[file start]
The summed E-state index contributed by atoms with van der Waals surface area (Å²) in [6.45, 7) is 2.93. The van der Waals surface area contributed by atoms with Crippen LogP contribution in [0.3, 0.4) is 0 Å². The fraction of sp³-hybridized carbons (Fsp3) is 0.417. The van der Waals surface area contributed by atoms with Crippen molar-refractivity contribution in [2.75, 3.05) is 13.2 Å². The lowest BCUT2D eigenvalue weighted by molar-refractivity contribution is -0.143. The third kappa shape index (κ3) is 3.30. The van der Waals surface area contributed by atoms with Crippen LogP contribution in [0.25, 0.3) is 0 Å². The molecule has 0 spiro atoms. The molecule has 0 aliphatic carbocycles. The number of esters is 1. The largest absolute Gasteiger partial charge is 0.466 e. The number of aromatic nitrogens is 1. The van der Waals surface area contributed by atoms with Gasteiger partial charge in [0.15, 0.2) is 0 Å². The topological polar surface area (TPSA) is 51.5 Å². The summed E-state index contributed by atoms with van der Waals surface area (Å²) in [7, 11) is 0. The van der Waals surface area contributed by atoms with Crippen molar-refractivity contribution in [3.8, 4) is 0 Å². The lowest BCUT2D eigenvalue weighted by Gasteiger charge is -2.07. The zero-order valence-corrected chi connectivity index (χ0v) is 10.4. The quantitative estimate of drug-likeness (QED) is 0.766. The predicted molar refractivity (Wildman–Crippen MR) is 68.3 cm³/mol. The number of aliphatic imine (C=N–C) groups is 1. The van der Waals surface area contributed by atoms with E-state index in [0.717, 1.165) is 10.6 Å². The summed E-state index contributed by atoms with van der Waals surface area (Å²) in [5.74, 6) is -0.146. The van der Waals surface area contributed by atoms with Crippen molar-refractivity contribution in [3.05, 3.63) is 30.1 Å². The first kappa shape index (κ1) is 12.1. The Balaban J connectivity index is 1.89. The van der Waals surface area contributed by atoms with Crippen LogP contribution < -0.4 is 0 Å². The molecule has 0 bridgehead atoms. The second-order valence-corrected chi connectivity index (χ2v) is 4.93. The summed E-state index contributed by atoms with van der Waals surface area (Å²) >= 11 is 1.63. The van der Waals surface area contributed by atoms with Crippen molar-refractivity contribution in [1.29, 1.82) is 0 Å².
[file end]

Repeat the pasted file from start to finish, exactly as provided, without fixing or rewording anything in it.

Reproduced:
The summed E-state index contributed by atoms with van der Waals surface area (Å²) in [6.45, 7) is 2.93. The van der Waals surface area contributed by atoms with Crippen LogP contribution in [0.3, 0.4) is 0 Å². The fraction of sp³-hybridized carbons (Fsp3) is 0.417. The van der Waals surface area contributed by atoms with Crippen molar-refractivity contribution in [2.75, 3.05) is 13.2 Å². The lowest BCUT2D eigenvalue weighted by molar-refractivity contribution is -0.143. The third kappa shape index (κ3) is 3.30. The van der Waals surface area contributed by atoms with Crippen LogP contribution in [0.25, 0.3) is 0 Å². The molecule has 0 spiro atoms. The molecule has 0 aliphatic carbocycles. The number of esters is 1. The largest absolute Gasteiger partial charge is 0.466 e. The number of aromatic nitrogens is 1. The van der Waals surface area contributed by atoms with Gasteiger partial charge in [0.15, 0.2) is 0 Å². The topological polar surface area (TPSA) is 51.5 Å². The summed E-state index contributed by atoms with van der Waals surface area (Å²) in [7, 11) is 0. The van der Waals surface area contributed by atoms with Crippen molar-refractivity contribution in [3.8, 4) is 0 Å². The lowest BCUT2D eigenvalue weighted by Gasteiger charge is -2.07. The zero-order valence-corrected chi connectivity index (χ0v) is 10.4. The quantitative estimate of drug-likeness (QED) is 0.766. The predicted molar refractivity (Wildman–Crippen MR) is 68.3 cm³/mol. The number of aliphatic imine (C=N–C) groups is 1. The van der Waals surface area contributed by atoms with E-state index in [0.717, 1.165) is 10.6 Å². The summed E-state index contributed by atoms with van der Waals surface area (Å²) in [5.74, 6) is -0.146. The van der Waals surface area contributed by atoms with Crippen molar-refractivity contribution in [3.05, 3.63) is 30.1 Å². The first kappa shape index (κ1) is 12.1. The Balaban J connectivity index is 1.89. The van der Waals surface area contributed by atoms with Crippen LogP contribution < -0.4 is 0 Å². The molecule has 0 bridgehead atoms. The second-order valence-corrected chi connectivity index (χ2v) is 4.93. The summed E-state index contributed by atoms with van der Waals surface area (Å²) >= 11 is 1.63. The van der Waals surface area contributed by atoms with Crippen molar-refractivity contribution in [1.29, 1.82) is 0 Å².